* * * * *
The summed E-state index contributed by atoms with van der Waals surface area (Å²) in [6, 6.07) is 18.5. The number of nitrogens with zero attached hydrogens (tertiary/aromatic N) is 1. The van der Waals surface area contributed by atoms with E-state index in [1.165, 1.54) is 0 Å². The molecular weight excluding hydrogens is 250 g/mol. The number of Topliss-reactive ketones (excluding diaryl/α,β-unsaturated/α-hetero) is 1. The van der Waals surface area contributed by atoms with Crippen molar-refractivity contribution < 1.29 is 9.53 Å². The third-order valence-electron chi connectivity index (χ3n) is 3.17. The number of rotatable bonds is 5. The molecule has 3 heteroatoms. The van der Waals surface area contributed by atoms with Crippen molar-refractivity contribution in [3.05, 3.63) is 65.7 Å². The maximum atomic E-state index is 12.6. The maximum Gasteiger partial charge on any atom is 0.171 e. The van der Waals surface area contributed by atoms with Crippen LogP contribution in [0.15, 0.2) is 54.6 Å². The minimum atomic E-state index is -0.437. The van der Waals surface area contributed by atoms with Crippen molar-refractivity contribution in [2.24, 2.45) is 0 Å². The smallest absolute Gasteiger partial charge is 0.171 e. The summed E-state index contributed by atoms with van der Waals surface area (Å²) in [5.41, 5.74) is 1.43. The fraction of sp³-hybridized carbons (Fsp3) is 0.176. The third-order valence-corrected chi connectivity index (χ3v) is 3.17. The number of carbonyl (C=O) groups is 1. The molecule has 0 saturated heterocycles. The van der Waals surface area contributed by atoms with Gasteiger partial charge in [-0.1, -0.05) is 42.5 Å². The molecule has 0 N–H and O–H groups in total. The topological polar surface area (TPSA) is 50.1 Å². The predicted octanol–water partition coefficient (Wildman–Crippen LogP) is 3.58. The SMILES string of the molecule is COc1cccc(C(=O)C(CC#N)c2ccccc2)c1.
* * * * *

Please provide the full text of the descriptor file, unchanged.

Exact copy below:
The summed E-state index contributed by atoms with van der Waals surface area (Å²) in [6, 6.07) is 18.5. The number of nitrogens with zero attached hydrogens (tertiary/aromatic N) is 1. The van der Waals surface area contributed by atoms with E-state index in [1.165, 1.54) is 0 Å². The molecular weight excluding hydrogens is 250 g/mol. The number of Topliss-reactive ketones (excluding diaryl/α,β-unsaturated/α-hetero) is 1. The van der Waals surface area contributed by atoms with Crippen molar-refractivity contribution < 1.29 is 9.53 Å². The third-order valence-electron chi connectivity index (χ3n) is 3.17. The number of rotatable bonds is 5. The molecule has 3 heteroatoms. The van der Waals surface area contributed by atoms with Crippen molar-refractivity contribution in [3.05, 3.63) is 65.7 Å². The maximum atomic E-state index is 12.6. The maximum Gasteiger partial charge on any atom is 0.171 e. The van der Waals surface area contributed by atoms with Crippen LogP contribution in [0.15, 0.2) is 54.6 Å². The minimum atomic E-state index is -0.437. The van der Waals surface area contributed by atoms with Crippen molar-refractivity contribution in [2.24, 2.45) is 0 Å². The smallest absolute Gasteiger partial charge is 0.171 e. The summed E-state index contributed by atoms with van der Waals surface area (Å²) in [5.41, 5.74) is 1.43. The fraction of sp³-hybridized carbons (Fsp3) is 0.176. The third-order valence-corrected chi connectivity index (χ3v) is 3.17. The number of carbonyl (C=O) groups is 1. The molecule has 0 saturated heterocycles. The van der Waals surface area contributed by atoms with Gasteiger partial charge in [-0.1, -0.05) is 42.5 Å². The molecule has 0 N–H and O–H groups in total. The topological polar surface area (TPSA) is 50.1 Å². The predicted octanol–water partition coefficient (Wildman–Crippen LogP) is 3.58. The SMILES string of the molecule is COc1cccc(C(=O)C(CC#N)c2ccccc2)c1.